Pitching Prospect of the Day: Lucas Sims, LHP, Braves (Low-A Rome): 6.0 IP, 3 H, 1 ER, 0 BB, 7 K. Well, well well, another Braves pitcher with a major-league future. The Braves started the season by using Sims in relief to keep his innings down, but since being placed back in a starting role, Sims has flourished. Sims has everything you would want in a young pitcher: a plus fastball, a potential plus curveball, and a developing changeup that has a solid-average. 19.1 IP, 16 H, 6 ER, 5 BB, 26 K in his last four starts

Position Prospect of the Day: Javier Baez, SS, Cubs (High-A Daytona): 4-4, 4 HR, 4 R, 7 RBI. The bat has the potential to be special. Baez has one of the highest ceilings in the minors, but he will need to slow down the game. A night like this is special; I believe it is only the second time anyone has ever hit four home runs in one night in the history of the Florida State League; .432/.523/1.054 with 5 2B and 6 HR in last 37 at-bats.

Other notable prospect performances on June 10:

“The Good”

  • Byron Buxton, CF, Twins (Low-A Buxton): 3-4, 2B, 3B, R, 3 RBI.The things I/we(the prospect team at Baseball Propsectus) hear about Buxton are almost inconceivable. “He might be an 8 player.” “He’s the best guy I’ve ever scouted.” “He’s a bad-ass player.” “How did that guy not get picked number one?” “He might be Willie Mays.” “Why is he still in this league?”
  • Brandon Drury, 3B, Diamondbacks (Low-A South Bend): 2-4, 2 HR, 2 R, 2 RBI, BB, K. The throw-in prospect in the Justin Upton deal, Drury has impressed so far this season. He is making consistent contact and showing present power. I would look for him to head west after the Midwest League All-Star game; .333/.405/.917 with 4 2B, 1 3B, and 5 HR in last 36 at-bats.
  • Maikel Franco, 3B, Phillies (High-A Clearwater): 2-5, HR, R, RBI, K. Franco has answered many questions for scouts this season in High-A. The biggest one: Would he strikeout too often? Franco has responded to the critics by only striking out 14 percent of the time. Franco has also been able to maintain his power by providing having a .243 ISO. He looks to be the future at the hot corner in Philadelphia; .333/.400/.611 with 4 2B and 2 HR in last 36 at-bats.
  • Billy Hamilton, CF, Reds (Triple-A Louisville): 3-5, 2B, RBI, K, 2 SB. I talked to a person in the Reds organization who had recently seen Hamilton play. He said, “Billy has made some adjustments at the plate. It is starting to together for him; watching him run is still, and will always be, special”; .273/.319/.409 with 3 2B, HR, and 7 SB in his last 44 at-bats.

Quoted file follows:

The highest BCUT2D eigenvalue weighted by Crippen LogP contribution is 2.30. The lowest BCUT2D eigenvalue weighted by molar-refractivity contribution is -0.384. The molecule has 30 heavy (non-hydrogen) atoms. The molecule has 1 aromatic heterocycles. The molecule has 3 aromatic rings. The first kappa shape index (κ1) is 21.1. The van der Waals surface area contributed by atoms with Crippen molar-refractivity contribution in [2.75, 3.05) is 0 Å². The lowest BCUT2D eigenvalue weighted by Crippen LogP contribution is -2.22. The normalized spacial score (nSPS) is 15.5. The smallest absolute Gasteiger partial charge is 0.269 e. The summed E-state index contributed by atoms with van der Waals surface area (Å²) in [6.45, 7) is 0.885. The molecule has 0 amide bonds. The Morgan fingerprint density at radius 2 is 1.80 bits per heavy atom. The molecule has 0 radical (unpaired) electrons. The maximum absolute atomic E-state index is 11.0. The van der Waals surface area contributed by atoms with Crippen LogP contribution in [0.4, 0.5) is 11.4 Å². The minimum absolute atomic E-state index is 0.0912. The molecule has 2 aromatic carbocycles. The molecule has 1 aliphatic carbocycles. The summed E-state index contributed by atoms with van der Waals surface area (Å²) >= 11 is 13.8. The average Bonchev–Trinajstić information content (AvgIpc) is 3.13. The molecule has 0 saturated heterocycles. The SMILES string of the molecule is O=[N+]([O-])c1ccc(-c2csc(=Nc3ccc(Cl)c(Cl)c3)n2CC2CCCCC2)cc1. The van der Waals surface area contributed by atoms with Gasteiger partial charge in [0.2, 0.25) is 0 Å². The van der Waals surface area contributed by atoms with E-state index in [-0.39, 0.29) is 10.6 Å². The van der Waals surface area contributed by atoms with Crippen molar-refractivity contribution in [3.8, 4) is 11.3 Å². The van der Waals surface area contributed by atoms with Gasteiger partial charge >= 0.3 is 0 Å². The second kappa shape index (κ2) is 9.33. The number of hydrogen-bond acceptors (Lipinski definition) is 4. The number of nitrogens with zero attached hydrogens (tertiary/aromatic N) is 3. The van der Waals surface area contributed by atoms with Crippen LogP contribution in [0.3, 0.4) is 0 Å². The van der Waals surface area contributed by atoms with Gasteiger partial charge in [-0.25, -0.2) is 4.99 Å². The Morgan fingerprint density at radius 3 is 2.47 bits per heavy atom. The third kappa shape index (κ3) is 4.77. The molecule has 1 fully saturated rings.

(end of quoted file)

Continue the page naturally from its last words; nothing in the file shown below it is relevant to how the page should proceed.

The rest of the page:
• Cody Kukuk, LHP, Red Sox (Low-A Greenville): 5.0 IP, 2 H, 0 ER, 3 BB, 9 K; solid-average fastball with good life; plus potential slider; developing changeup. Kukuk is a pitcher who flashes ability, but is still looking to develop more consistency on the mound.
  • Taylor Lindsey, 2B, Angels (Double-A Arkansas): 3-5, 2 3B, HR, 2 R, 2 RBI. Lindsey shows the ability to make solid contact against quality pitching. His carrying tool will be his hit tool, which is something I always like in a prospect. Essentially, I look at it like this: If you cannot hit against quality pitching, your other tools will not be fully utilized.
  • Jake Marisnick, CF, Marlins (Double-A Jacksonville): 4-5, 3B, HR, R, 3 RBI. It is funny that Marisnick follows Lindsey, because Marisnick shows all the tools, but the hit tool is the one that is least developed. I’ve seen Marisnick a few times, and something that I really liked about him is that he is an incredible athlete. A line that I always keep in the back of my mind: “Athletes tend to keep making improvements. The hit tool may be a little raw, but they will have the ability to make the necessary adjustments to hit”; .400/.455/.900 with 4 2B, 2 3B, and 4 HR in last 40 at-bats.
  • Jonathan Singleton, 1B, Astros (Double-A Corpus Christi): 3-4, 2B, R, RBI, K. If anyone hasn’t picked this up, I really have a bias against 1B-only prospects. They make me very nervous because of the amount of pressure that is put on the bat. Singleton, however, is someone I have always liked. I believe Singleton’s plus hit tool with plus-plus power will allow him to bat in the middle of the Astros’ lineup for years to come.

“The Bad”

  • Andrew Cisco, RHP, Reds (Low-A Dayton): 2.2 IP, 8 H, 7 ER, 2 BB, 2 K. Cisco never had big stuff, but was having success early in the season in Low-A. That is why I always believe in the stuff over the numbers; eventually, it catches up to you.
  • Raul Adalberto Mondesi, SS, Royals (Low-A Lexington): 0-4, 3 K; As my good friend Jason Parks says, “Son of Raul, brother of Raul” Raul “Mondi” Mondesi did not have his best game. But hey, what were you doing when you were 17?

“The Ugly”

Cito Culver, SS, Yankees (Low-A Charleston): 0-3, 3 K; Not to dig into open wounds, Yankees fans, but Culver was taken before the likes of Aaron Sanchez, Noah Syndergaard, Anthony Ranaudo, Taijuan Walker, Nick Castellanos, and Mike Olt (all players were selected in the supplemental first round directly after the Culver selection); .207/.308/.306 with 61 K in 193 at-bats.

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Glad to see that Buxton's so good for the league, they named the team after him ;)
Should actually read, Byron Buxton, CF, Buxton (Buxton-A Buxton)
which explains why he's still in that league...

But really, why is he still in that league?
Do you think Marisnick sees the majors this season? September perhaps?
The last bit of the Baez paragraph belongs with the Sims paragraph.
Re Culver: A lot of times when teams seem to make baffling first-round picks, the pushback is, "hey, you've got to give these guys the benefit of the doubt", as in the Giants' draft this year.

But sometimes, there's a reason that picks like Culver and Hayden Simpson have people scratching their heads.
Eddie Rosario moved a level. Still curious what's up with his glove and if there is any chance to stick?